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4/21/2024
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SAS Library Telescope Program Information



This site lists free astronomical apps by various types. The point and see planetarium apps are by far the most popular. Other areas include satellite, moon map, weather and planning. These apps have unique features and we recommend trying several.


Planetarium Apps

Planetarium apps display celestial objects by holding your phone to the sky and moving it around. Many allow searching for a specific object, accessing detailed information and changing the date and time of the view. In settings you can specify what to show and how to show it, set the screen to night mode, add the horizon line and much more.


Basic Level:


Intermediate Level


Moon Map and Moon Phase

The moon is one of the prime targets for smaller telescopes. Features such as craters, mountain ranges, rays and mare (lava fields) are easily observed. A moon map can be set to show these features with labels. Zooming the view will enhance it. The moon phase apps allow planning by date.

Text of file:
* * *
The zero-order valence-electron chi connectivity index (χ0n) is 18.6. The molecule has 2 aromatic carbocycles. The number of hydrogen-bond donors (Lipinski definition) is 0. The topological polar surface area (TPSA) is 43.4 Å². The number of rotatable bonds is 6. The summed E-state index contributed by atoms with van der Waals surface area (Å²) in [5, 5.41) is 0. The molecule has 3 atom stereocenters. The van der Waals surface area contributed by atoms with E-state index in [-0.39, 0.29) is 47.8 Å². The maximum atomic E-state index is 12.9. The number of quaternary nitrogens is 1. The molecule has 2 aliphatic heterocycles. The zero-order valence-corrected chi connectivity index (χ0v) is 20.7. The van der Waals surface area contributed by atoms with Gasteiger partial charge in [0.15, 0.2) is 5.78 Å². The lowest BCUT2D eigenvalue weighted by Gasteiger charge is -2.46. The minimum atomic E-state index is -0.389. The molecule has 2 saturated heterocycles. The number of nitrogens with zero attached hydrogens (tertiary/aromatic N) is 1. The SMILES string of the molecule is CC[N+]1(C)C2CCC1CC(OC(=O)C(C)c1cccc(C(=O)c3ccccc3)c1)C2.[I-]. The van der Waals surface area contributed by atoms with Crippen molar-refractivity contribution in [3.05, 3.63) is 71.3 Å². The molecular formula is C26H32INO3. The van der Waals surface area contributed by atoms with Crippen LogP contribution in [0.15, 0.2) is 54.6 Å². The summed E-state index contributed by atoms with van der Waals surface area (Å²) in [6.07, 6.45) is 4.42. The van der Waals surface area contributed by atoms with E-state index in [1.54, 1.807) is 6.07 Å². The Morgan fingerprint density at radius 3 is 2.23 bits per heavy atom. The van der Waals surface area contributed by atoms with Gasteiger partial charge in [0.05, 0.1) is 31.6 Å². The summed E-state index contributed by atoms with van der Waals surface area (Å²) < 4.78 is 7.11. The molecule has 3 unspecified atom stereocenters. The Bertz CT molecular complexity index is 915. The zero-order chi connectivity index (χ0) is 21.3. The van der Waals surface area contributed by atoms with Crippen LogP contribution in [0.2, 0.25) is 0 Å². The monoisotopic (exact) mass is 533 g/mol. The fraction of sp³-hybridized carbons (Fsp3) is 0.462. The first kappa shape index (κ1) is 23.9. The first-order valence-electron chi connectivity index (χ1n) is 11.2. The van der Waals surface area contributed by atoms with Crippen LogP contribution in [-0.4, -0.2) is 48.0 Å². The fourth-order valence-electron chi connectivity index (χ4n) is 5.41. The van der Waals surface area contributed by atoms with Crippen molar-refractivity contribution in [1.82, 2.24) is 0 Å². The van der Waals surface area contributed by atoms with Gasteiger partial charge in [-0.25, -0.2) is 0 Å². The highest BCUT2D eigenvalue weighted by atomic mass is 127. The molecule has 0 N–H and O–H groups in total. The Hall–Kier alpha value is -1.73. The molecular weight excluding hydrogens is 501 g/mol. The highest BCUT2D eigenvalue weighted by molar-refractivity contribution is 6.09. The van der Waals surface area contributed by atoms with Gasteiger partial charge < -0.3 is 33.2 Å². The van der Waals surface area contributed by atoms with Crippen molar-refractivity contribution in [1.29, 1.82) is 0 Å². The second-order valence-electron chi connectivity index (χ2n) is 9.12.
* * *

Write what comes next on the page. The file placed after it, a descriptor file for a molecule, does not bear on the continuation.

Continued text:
Satellite Tracking Apps

The ISS Detector app displays upcoming passages to the minute, shows the route across the sky and brightness. The NASA sponsored Spot the Station app is more limited but has an interactive global view. The Live Now app shows real time views from cameras on the space station with occasional communication chatter.




Weather Apps

These apps are designed specifically for astronomy by adding forecasts of transparency and seeing. Transparency is a measure of what you can see despite dust, smoke, haze, humidity or light pollution.. Seeing is a measure of how stable the sky is. These apps update 4 or more times a day and are location specific. Maps of light pollution plus sun and moon rise/set times are added to basic weather forecasts.




Planning Resources

Skymaps.com, gives a monthly view of the constellations across the entire sky plus planets and prominent deep sky objects. It is designed to be printed for field use. The Astronomical League has a monthly map that promotes learning to “star hop” which is finding something new from something you already know. An example is using stars in the big dipper that point to the north star. These two maps are useful to use together




About Us

The Springfield Astronomical Society promotes astronomy through various forms of outreach and public service. Our monthly meetings are the fourth Tuesday of the month at 7:00 pm at the Library Center and are open to anyone. Meetings typically include an educational presentation.



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